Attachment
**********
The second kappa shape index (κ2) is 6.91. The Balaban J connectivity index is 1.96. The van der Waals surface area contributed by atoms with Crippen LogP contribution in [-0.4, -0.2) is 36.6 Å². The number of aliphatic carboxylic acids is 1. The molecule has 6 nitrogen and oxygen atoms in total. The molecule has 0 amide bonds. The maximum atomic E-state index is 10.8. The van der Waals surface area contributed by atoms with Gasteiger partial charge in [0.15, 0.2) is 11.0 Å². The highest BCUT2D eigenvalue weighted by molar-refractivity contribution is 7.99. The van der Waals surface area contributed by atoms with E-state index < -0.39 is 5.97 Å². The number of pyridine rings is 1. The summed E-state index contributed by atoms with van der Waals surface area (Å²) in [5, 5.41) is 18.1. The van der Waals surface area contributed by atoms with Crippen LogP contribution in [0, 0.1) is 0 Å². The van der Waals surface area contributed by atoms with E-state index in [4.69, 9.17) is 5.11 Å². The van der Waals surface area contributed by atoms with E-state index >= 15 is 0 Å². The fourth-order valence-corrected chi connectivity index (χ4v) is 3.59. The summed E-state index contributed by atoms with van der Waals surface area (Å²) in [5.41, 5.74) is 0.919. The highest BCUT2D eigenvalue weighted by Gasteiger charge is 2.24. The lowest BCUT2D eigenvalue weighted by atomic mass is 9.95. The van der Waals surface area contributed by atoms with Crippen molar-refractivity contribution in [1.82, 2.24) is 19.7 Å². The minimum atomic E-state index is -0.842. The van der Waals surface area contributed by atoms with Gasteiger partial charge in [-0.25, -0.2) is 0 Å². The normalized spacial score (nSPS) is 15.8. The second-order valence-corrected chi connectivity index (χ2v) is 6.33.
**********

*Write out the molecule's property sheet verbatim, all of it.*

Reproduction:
The second kappa shape index (κ2) is 6.91. The Balaban J connectivity index is 1.96. The van der Waals surface area contributed by atoms with Crippen LogP contribution in [-0.4, -0.2) is 36.6 Å². The number of aliphatic carboxylic acids is 1. The molecule has 6 nitrogen and oxygen atoms in total. The molecule has 0 amide bonds. The maximum atomic E-state index is 10.8. The van der Waals surface area contributed by atoms with Gasteiger partial charge in [0.15, 0.2) is 11.0 Å². The highest BCUT2D eigenvalue weighted by molar-refractivity contribution is 7.99. The van der Waals surface area contributed by atoms with E-state index < -0.39 is 5.97 Å². The number of pyridine rings is 1. The summed E-state index contributed by atoms with van der Waals surface area (Å²) in [5, 5.41) is 18.1. The van der Waals surface area contributed by atoms with Crippen LogP contribution in [0, 0.1) is 0 Å². The van der Waals surface area contributed by atoms with E-state index in [4.69, 9.17) is 5.11 Å². The van der Waals surface area contributed by atoms with E-state index >= 15 is 0 Å². The fourth-order valence-corrected chi connectivity index (χ4v) is 3.59. The summed E-state index contributed by atoms with van der Waals surface area (Å²) in [5.41, 5.74) is 0.919. The highest BCUT2D eigenvalue weighted by Gasteiger charge is 2.24. The lowest BCUT2D eigenvalue weighted by atomic mass is 9.95. The van der Waals surface area contributed by atoms with Crippen molar-refractivity contribution in [1.82, 2.24) is 19.7 Å². The minimum atomic E-state index is -0.842. The van der Waals surface area contributed by atoms with Gasteiger partial charge in [-0.25, -0.2) is 0 Å². The normalized spacial score (nSPS) is 15.8. The second-order valence-corrected chi connectivity index (χ2v) is 6.33.